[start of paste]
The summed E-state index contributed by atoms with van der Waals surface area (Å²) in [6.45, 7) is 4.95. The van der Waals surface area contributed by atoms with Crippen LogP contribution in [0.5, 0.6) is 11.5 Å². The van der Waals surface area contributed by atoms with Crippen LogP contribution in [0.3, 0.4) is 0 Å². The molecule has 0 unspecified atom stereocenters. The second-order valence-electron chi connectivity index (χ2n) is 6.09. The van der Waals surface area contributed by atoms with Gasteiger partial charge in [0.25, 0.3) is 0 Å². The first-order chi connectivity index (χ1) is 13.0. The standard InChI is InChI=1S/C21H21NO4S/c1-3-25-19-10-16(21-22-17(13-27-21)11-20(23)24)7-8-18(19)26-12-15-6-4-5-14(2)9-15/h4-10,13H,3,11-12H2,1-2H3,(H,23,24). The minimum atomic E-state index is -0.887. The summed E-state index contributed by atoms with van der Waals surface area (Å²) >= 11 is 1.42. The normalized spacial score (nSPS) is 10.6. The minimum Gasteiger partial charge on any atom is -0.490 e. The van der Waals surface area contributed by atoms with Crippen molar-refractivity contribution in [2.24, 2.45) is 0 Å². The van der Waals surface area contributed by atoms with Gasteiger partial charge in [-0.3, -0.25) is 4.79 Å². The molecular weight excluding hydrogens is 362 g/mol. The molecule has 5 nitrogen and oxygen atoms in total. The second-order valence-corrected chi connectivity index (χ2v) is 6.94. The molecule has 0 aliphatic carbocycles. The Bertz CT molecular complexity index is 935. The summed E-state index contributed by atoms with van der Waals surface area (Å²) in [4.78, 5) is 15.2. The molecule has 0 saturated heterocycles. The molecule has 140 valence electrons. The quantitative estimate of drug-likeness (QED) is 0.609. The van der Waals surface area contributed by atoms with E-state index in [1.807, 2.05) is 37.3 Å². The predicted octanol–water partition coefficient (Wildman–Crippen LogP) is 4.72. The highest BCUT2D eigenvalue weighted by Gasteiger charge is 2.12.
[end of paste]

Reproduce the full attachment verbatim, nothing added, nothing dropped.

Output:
The summed E-state index contributed by atoms with van der Waals surface area (Å²) in [6.45, 7) is 4.95. The van der Waals surface area contributed by atoms with Crippen LogP contribution in [0.5, 0.6) is 11.5 Å². The van der Waals surface area contributed by atoms with Crippen LogP contribution in [0.3, 0.4) is 0 Å². The molecule has 0 unspecified atom stereocenters. The second-order valence-electron chi connectivity index (χ2n) is 6.09. The van der Waals surface area contributed by atoms with Gasteiger partial charge in [0.25, 0.3) is 0 Å². The first-order chi connectivity index (χ1) is 13.0. The standard InChI is InChI=1S/C21H21NO4S/c1-3-25-19-10-16(21-22-17(13-27-21)11-20(23)24)7-8-18(19)26-12-15-6-4-5-14(2)9-15/h4-10,13H,3,11-12H2,1-2H3,(H,23,24). The minimum atomic E-state index is -0.887. The summed E-state index contributed by atoms with van der Waals surface area (Å²) >= 11 is 1.42. The normalized spacial score (nSPS) is 10.6. The minimum Gasteiger partial charge on any atom is -0.490 e. The van der Waals surface area contributed by atoms with Crippen molar-refractivity contribution in [2.24, 2.45) is 0 Å². The van der Waals surface area contributed by atoms with Gasteiger partial charge in [-0.3, -0.25) is 4.79 Å². The molecular weight excluding hydrogens is 362 g/mol. The molecule has 5 nitrogen and oxygen atoms in total. The second-order valence-corrected chi connectivity index (χ2v) is 6.94. The molecule has 0 aliphatic carbocycles. The Bertz CT molecular complexity index is 935. The summed E-state index contributed by atoms with van der Waals surface area (Å²) in [4.78, 5) is 15.2. The molecule has 0 saturated heterocycles. The molecule has 140 valence electrons. The quantitative estimate of drug-likeness (QED) is 0.609. The van der Waals surface area contributed by atoms with E-state index in [1.807, 2.05) is 37.3 Å². The predicted octanol–water partition coefficient (Wildman–Crippen LogP) is 4.72. The highest BCUT2D eigenvalue weighted by Gasteiger charge is 2.12.